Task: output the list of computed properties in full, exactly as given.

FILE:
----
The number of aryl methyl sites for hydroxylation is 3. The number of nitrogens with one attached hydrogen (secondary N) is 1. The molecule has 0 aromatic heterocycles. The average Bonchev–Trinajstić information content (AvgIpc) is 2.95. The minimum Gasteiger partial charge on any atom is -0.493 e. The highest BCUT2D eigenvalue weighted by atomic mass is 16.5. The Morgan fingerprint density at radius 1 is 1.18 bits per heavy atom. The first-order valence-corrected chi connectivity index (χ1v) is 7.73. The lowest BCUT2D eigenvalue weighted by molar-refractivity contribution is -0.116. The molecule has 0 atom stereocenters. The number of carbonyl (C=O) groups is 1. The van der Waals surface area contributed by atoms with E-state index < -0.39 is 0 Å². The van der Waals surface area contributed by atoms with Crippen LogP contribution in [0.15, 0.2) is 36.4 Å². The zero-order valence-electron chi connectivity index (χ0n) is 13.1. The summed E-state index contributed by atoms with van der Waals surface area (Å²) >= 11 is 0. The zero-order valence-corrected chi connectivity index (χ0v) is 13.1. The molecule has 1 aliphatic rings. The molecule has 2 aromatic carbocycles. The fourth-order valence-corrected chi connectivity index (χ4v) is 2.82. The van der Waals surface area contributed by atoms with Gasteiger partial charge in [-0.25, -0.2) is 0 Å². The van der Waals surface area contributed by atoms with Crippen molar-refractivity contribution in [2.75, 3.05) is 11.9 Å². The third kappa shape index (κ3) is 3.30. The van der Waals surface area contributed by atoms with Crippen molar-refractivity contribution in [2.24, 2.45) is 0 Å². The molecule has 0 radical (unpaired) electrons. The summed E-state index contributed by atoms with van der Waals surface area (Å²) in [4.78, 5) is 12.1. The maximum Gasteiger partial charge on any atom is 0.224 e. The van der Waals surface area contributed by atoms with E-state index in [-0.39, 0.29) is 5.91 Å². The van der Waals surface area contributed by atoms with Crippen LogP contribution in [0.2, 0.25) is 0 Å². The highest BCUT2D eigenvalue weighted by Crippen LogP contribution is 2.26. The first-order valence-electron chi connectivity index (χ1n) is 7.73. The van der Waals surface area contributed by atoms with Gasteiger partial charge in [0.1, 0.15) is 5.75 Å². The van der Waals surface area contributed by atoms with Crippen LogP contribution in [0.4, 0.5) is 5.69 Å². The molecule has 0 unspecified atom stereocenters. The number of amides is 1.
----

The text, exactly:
The number of aryl methyl sites for hydroxylation is 3. The number of nitrogens with one attached hydrogen (secondary N) is 1. The molecule has 0 aromatic heterocycles. The average Bonchev–Trinajstić information content (AvgIpc) is 2.95. The minimum Gasteiger partial charge on any atom is -0.493 e. The highest BCUT2D eigenvalue weighted by atomic mass is 16.5. The Morgan fingerprint density at radius 1 is 1.18 bits per heavy atom. The first-order valence-corrected chi connectivity index (χ1v) is 7.73. The lowest BCUT2D eigenvalue weighted by molar-refractivity contribution is -0.116. The molecule has 0 atom stereocenters. The number of carbonyl (C=O) groups is 1. The van der Waals surface area contributed by atoms with E-state index < -0.39 is 0 Å². The van der Waals surface area contributed by atoms with Crippen LogP contribution in [0.15, 0.2) is 36.4 Å². The zero-order valence-electron chi connectivity index (χ0n) is 13.1. The summed E-state index contributed by atoms with van der Waals surface area (Å²) >= 11 is 0. The zero-order valence-corrected chi connectivity index (χ0v) is 13.1. The molecule has 1 aliphatic rings. The molecule has 2 aromatic carbocycles. The fourth-order valence-corrected chi connectivity index (χ4v) is 2.82. The van der Waals surface area contributed by atoms with Gasteiger partial charge in [-0.25, -0.2) is 0 Å². The van der Waals surface area contributed by atoms with Crippen molar-refractivity contribution in [2.75, 3.05) is 11.9 Å². The third kappa shape index (κ3) is 3.30. The van der Waals surface area contributed by atoms with Crippen molar-refractivity contribution in [2.24, 2.45) is 0 Å². The molecule has 0 radical (unpaired) electrons. The summed E-state index contributed by atoms with van der Waals surface area (Å²) in [4.78, 5) is 12.1. The maximum Gasteiger partial charge on any atom is 0.224 e. The van der Waals surface area contributed by atoms with E-state index in [-0.39, 0.29) is 5.91 Å². The van der Waals surface area contributed by atoms with Crippen LogP contribution in [0.2, 0.25) is 0 Å². The highest BCUT2D eigenvalue weighted by Crippen LogP contribution is 2.26. The first-order valence-electron chi connectivity index (χ1n) is 7.73. The van der Waals surface area contributed by atoms with Gasteiger partial charge in [0.1, 0.15) is 5.75 Å². The van der Waals surface area contributed by atoms with Crippen LogP contribution in [0.4, 0.5) is 5.69 Å². The molecule has 0 unspecified atom stereocenters. The number of amides is 1.